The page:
As delegates start reaching the Rashtriya Swayamsevak Sangh (RSS) headquarters in Nagpur to attend the Akhil Bharatiya Pratinidhi Sabha (ABPS), the highest decision making body of the outfit, there is intense speculation that the Saha-Sarkaryavah ( Joint General Secretary) Dattatreya Hosabale would be elevated to the rank of Sarkaryavah (General Secretary).
Lakshmi Mittal might be the king of steel elsewhere but his company ArcelorMittal still needs a foothold in India. Mittal is now making a desperate attempt to build a substantial presence on Indian shores with his bid for the stressed assets of Essar Steel. The India born tycoon may come in the way of the efforts by the Ruias, Essar Steel promoters, to save the company from slipping out of their grasp.
During his election campaign in 2014, Prime Minister Narendra Modi had promised to create 10 million new jobs if elected to power. In practice, unemployment has risen marginally under NDA rule, from 4.9 per cent in 2013/14 to five per cent in 2015/16. An estimate by the Confederation of Indian Industry (CII) says the country added just 3.65 million jobs per year between 2011/12 and 2015/16.
Muck Rack makes it simple to find people, tweets, or articles that mention any name, keyword, company, hashtag etc. We've compiled this guide to help you make the most of your search.
Selecting a term
Start searching tweets, articles from media outlets, articles mentioned in tweets, journalists'
names, titles and bios with some suggested searches:
Companies or Topics (e.g. iPhone, Microsoft)
Phrases (e.g. "cloud computing") — use quotes to keep the terms together
Twitter handles (e.g. @username) — returns those who have mentioned or replied to
Names (e.g. "David Pogue")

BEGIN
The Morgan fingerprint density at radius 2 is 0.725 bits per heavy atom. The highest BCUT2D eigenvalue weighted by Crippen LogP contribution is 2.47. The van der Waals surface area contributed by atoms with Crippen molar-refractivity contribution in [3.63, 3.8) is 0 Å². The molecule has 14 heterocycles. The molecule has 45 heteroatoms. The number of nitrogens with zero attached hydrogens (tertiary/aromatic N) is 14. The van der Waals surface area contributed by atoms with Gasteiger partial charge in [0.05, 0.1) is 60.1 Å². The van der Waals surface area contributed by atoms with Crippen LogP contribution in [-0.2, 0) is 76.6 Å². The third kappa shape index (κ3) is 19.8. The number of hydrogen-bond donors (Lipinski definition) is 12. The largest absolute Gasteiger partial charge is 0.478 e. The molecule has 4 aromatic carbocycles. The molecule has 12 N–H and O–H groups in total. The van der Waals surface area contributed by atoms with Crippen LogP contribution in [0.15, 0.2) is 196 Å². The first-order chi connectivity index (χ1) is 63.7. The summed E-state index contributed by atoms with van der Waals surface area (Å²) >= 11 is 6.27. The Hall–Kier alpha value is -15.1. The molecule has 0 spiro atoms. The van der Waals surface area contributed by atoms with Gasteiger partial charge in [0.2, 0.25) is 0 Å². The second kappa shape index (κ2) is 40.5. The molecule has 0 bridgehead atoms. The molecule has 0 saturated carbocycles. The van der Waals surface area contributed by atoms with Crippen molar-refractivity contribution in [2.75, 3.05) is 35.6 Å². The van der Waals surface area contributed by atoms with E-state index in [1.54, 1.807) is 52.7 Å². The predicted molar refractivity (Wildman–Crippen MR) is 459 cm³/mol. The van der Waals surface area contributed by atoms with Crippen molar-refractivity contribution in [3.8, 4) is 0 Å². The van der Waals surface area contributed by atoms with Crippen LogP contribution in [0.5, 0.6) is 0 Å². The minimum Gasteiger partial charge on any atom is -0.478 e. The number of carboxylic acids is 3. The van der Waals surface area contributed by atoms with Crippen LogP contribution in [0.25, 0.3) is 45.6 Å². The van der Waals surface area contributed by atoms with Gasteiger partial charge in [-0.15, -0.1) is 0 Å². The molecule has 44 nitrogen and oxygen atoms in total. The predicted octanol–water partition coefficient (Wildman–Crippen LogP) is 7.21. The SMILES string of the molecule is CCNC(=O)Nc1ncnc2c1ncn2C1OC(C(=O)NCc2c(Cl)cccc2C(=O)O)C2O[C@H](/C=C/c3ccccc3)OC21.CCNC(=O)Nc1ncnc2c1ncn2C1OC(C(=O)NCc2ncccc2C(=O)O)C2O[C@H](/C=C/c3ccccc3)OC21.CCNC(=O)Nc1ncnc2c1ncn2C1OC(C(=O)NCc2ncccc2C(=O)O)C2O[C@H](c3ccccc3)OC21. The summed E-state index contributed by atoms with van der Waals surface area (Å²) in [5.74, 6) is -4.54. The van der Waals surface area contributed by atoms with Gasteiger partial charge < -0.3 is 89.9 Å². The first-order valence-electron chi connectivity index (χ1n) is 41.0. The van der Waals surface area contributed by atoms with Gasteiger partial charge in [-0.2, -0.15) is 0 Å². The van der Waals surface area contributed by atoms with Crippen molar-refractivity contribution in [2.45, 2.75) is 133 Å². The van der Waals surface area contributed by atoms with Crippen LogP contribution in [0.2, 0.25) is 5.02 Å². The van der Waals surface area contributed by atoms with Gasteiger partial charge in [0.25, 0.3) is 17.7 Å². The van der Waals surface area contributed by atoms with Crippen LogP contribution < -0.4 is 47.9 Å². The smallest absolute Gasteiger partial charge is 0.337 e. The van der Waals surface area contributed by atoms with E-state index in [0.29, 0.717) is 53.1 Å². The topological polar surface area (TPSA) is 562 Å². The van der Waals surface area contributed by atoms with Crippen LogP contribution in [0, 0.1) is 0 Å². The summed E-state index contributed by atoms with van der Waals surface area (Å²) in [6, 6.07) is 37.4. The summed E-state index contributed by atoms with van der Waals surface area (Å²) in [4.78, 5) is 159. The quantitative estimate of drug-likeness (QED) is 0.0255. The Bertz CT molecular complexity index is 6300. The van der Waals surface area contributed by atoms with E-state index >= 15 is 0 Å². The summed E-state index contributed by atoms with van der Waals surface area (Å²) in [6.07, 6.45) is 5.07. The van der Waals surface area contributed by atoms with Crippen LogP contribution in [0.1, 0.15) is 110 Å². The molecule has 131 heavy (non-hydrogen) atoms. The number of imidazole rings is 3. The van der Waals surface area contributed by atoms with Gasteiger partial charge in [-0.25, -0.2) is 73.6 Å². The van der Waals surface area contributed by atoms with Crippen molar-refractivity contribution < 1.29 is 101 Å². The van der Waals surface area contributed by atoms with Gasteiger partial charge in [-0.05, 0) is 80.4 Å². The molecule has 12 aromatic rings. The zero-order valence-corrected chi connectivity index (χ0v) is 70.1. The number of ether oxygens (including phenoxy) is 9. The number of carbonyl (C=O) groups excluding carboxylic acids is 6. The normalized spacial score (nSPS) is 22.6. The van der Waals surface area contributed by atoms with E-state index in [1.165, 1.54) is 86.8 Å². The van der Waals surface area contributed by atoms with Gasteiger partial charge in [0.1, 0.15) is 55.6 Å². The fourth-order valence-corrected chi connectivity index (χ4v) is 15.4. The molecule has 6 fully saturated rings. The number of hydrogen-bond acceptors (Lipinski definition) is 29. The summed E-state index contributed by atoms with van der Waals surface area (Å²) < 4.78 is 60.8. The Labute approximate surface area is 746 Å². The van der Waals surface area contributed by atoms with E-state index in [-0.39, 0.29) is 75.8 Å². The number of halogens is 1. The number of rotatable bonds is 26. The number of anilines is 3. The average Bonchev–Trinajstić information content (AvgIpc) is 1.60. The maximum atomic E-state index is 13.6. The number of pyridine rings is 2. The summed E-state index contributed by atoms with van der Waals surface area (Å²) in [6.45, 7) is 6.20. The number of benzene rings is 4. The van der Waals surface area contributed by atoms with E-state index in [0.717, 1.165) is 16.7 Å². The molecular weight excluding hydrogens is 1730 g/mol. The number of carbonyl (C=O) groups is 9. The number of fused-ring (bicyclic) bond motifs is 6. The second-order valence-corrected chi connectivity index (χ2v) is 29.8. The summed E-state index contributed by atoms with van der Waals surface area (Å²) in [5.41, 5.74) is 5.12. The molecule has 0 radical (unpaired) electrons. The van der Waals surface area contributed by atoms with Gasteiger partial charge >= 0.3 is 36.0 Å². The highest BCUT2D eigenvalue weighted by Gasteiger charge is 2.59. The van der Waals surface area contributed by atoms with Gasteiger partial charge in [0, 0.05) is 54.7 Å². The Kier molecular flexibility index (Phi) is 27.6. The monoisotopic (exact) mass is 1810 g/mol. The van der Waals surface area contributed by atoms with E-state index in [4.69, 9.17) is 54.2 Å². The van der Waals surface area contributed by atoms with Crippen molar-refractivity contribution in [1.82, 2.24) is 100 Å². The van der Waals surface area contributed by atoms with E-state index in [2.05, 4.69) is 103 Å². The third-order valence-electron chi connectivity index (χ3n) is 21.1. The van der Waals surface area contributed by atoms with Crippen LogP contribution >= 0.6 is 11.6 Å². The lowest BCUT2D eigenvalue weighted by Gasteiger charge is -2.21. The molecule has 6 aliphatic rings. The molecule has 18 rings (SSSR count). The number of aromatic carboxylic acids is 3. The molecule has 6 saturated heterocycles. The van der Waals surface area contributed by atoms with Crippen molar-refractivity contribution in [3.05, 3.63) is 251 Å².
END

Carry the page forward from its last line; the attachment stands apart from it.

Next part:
Hashtags (e.g. #sxsw, #london2012)
Bio details (e.g. vegan, Olympics, father)
Muck Rack's Advanced Search allows for many boolean operators.
Find results that mention multiple specified terms, use AND or
+. For example, ensure each result contains both Elon Musk and Mark Zuckerberg by
searching Musk AND Zuckerberg or Musk + Zuckerberg.
Use the operators OR or , to broaden your search when you'd like either of
multiple terms to appear in results. (This is the default behavior of our search when no operators
are used). For example, results will contain either cake or cookie by searching cake OR cookie or cake,cookie
Use NOT or - to subtract results from your search. For
example, searching Disney will yield results about the Walt Disney Company as well as Walt Disney
World Resort. To exclude mentions of Disney World, search for Disney -World or Disney
When using one of these operators with a phrase, enclose it in quotation marks. For example, you can
find results about smartphones excluding Apple's iPhone 4S by searching smartphone -"iPhone
Exact case matching or punctuation
If you're searching for a brand name or keyword that relies on specific punctuation marks or capitalization, you can
find results that match your exact query by adding matchcase: before the keyword you're searching for, like matchcase:E*TRADE .
Use parentheses to separate multiple
boolean phrases. For example, to find journalists talking about having fun in Disney World or
Disneyland, search for ("disney world" OR disneyland) AND fun.
An asterisk can be used to search for any variation of a root word truncated by the asterisk. For example, searching for admin* will return results for administrator, administration, administer, administered, etc.
A near operator is an AND operator where you can control the distance between the words. You can vary the distance the near operation uses by adding a forward slash and number (between 0-99) such as strawberries NEAR/10 "whipped cream", which means the strawberries must exist within 10 words of "whipped cream".